The Tree Library

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The Tree Library implements a model of edge-labelled trees, and related tools. It is a shared dependency for the components of a subsystem that provides data access under this model, including the Tree Manager services, the Tree Manager Framework, the Tree Manager Library and its clients.

The library is available in our Maven repositories with the following coordinates:


Source code and documentation are also available in the repositories as secondary artefacts with classifiers sources and javadoc, respectively:



The library implements a model of node-attributed, leaf-valued , edge-labelled, and directed trees. In particular:

  • nodes may have an identifier and a number of uniquely named attributes;
  • edges have a label;
  • leaves may have a value;
  • roots may identify the source of origin.


  • identifiers, attributes, and leaves have text values;
  • attribute names and labels may be namespaced.


The model is implemented in code by the following classes:


Nodes are either InnerNodes or Leafs. InnerNodes have zero or more Edges, each of which has a label and target Node. Attributes and identifiers are common to all Nodes, while only Leafs have values. Trees are InnerNodes with source identifiers, and serve as tree roots.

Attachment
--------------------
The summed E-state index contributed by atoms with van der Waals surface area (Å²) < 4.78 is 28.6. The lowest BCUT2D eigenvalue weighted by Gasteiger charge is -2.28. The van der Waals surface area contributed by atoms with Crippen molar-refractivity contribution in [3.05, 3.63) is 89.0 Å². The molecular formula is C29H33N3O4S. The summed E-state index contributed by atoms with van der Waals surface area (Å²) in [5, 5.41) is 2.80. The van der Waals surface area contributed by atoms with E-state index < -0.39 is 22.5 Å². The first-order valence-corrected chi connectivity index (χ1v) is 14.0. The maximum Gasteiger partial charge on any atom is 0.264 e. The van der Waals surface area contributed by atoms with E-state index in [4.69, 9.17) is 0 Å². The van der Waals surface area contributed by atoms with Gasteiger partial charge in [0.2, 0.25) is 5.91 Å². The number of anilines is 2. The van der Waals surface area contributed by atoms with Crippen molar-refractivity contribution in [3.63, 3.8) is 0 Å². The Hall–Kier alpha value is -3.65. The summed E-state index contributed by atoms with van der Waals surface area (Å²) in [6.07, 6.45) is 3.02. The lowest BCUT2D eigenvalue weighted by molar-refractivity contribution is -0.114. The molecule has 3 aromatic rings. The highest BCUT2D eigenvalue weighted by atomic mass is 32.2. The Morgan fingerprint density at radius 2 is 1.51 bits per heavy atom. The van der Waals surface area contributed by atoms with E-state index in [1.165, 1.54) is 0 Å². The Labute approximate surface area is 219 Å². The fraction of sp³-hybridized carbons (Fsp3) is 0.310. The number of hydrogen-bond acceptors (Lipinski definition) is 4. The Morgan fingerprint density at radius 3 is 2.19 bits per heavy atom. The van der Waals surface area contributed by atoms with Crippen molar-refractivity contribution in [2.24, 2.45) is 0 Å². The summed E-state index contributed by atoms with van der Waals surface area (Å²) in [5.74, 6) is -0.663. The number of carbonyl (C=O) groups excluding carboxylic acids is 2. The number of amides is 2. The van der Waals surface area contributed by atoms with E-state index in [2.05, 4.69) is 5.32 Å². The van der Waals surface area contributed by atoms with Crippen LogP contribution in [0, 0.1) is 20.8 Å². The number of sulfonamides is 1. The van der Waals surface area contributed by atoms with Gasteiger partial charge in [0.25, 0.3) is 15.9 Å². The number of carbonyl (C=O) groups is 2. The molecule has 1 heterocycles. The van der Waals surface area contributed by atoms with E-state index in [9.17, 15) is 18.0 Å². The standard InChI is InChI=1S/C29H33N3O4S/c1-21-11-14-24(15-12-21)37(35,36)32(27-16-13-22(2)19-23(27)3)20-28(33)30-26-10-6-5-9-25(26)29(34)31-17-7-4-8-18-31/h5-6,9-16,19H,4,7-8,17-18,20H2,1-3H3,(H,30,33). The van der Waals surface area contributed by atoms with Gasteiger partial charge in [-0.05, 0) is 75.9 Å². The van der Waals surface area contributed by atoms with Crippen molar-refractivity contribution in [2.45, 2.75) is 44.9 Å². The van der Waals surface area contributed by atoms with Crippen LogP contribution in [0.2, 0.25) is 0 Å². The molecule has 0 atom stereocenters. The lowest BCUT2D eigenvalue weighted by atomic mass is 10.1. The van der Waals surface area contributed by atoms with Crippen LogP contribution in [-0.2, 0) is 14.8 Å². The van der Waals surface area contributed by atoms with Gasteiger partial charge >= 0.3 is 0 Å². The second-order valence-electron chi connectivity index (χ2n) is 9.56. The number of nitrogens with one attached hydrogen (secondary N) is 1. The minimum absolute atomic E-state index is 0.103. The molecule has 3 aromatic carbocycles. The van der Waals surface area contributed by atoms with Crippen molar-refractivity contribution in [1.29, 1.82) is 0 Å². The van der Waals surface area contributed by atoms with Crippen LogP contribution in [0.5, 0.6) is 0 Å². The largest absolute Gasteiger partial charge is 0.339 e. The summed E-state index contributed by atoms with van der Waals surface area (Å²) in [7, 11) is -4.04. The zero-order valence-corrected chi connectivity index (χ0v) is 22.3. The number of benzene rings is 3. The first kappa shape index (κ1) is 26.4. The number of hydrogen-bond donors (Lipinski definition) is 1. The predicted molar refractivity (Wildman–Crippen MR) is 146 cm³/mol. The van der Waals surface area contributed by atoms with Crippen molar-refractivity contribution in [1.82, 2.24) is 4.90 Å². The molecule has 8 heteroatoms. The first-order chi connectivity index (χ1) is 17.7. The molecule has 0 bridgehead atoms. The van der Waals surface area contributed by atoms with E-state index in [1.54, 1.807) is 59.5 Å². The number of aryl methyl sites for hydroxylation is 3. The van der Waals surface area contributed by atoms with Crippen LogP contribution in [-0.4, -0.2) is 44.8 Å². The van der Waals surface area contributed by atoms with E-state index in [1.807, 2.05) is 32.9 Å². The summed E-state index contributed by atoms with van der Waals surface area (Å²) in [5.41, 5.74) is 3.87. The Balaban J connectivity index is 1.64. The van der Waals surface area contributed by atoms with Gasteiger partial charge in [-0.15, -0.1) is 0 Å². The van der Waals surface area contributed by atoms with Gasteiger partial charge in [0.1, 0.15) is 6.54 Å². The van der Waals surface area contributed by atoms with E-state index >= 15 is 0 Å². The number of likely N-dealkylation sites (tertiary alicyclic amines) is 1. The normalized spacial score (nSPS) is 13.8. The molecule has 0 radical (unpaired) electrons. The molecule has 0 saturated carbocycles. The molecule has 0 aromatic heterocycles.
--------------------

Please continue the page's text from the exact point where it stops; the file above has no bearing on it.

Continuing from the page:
Instances of model classes are mutable, in that we can:

  • add and remove attributes and edges;
  • change the value of attributes and leaves;
  • change source identifiers;

Note however that node identifiers and edge labels are assigned at creation time and cannot be changed thereafter.

We can also:

  • compare instances for equivalence (instances override equals());
  • use them as keys in hash-based structures (instances override hashcode());
  • publish their state for debugging purposes (instances override toString()).

Building Trees

We can construct trees in a standard object-oriented fashion, using any of the overloaded constructors common to all model classes (including copy constructors), e.g:

Tree tree = new Tree("rootId");
tree.setAttribute(new QName("x"),"...");
tree.setAttribute(new QName("","y"), "...");
Leaf leaf1 = new Leaf("id1");
Leaf leaf2 = new Leaf("...");
Edge e1 = new Edge(new QName("a"),leaf1);  //unqualified
Edge e2 = new Edge(new QName("","b"),leaf2);

Overloaded constructors simplify object creation, e.g.:

Tree tree = new Tree("rootId",
		new Edge("a", new Leaf("id1","...")),
		new Edge("","b", new Leaf("id2","...")));

We find details on individual constructors and mutators in the in Javadoc documentation.

Alternatively, we can adopt a more functional style, importing the static builder methods of the Nodes class and composing them in inlined tree expressions, e.g:

import static*;
Tree tree = attr(t("sourceId","rootId",

The functional style is far less verbose, and is particularly suited for testing. t(), a(), e(), and q() are examples of Node, attribute, Edge and QName builders, respectively. We use them to avoid the new operator for those types. They also perform object-to-string conversions.

We show some further sample expressions below, while details on all the available builders are in the Javadoc documentation of the Nodes class:

//child-less root: t() is a tree builder
Tree tree = t();
//with identifier
tree = t("id1");
//with identifier and provenance
tree = t("source","id1");
//with a simple child: e() is an edge builder
tree = t(e("a",1));
//with a qualified edge label: q() is a QName builder
tree = t(e("","a",1));